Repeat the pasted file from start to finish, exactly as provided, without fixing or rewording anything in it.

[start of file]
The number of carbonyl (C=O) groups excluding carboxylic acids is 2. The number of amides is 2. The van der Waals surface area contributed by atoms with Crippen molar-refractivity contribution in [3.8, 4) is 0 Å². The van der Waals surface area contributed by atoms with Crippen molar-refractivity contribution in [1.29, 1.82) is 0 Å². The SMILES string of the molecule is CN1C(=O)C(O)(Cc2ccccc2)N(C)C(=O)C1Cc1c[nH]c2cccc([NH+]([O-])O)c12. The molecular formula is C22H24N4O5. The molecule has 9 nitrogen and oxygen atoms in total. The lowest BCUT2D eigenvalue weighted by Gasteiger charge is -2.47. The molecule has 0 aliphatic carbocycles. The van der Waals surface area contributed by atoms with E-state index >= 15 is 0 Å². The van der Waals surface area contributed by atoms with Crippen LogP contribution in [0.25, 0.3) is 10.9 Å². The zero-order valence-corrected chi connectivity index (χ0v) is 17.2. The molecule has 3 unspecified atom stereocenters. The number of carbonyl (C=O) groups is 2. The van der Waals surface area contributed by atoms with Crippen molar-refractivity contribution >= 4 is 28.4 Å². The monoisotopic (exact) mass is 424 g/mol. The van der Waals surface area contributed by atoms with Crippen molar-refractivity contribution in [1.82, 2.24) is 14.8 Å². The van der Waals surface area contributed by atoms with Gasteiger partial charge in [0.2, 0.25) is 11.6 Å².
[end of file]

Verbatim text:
The number of carbonyl (C=O) groups excluding carboxylic acids is 2. The number of amides is 2. The van der Waals surface area contributed by atoms with Crippen molar-refractivity contribution in [3.8, 4) is 0 Å². The van der Waals surface area contributed by atoms with Crippen molar-refractivity contribution in [1.29, 1.82) is 0 Å². The SMILES string of the molecule is CN1C(=O)C(O)(Cc2ccccc2)N(C)C(=O)C1Cc1c[nH]c2cccc([NH+]([O-])O)c12. The molecular formula is C22H24N4O5. The molecule has 9 nitrogen and oxygen atoms in total. The lowest BCUT2D eigenvalue weighted by Gasteiger charge is -2.47. The molecule has 0 aliphatic carbocycles. The van der Waals surface area contributed by atoms with E-state index >= 15 is 0 Å². The van der Waals surface area contributed by atoms with Crippen LogP contribution in [0.25, 0.3) is 10.9 Å². The zero-order valence-corrected chi connectivity index (χ0v) is 17.2. The molecule has 3 unspecified atom stereocenters. The number of carbonyl (C=O) groups is 2. The van der Waals surface area contributed by atoms with Crippen molar-refractivity contribution >= 4 is 28.4 Å². The monoisotopic (exact) mass is 424 g/mol. The van der Waals surface area contributed by atoms with Crippen molar-refractivity contribution in [1.82, 2.24) is 14.8 Å². The van der Waals surface area contributed by atoms with Gasteiger partial charge in [0.2, 0.25) is 11.6 Å².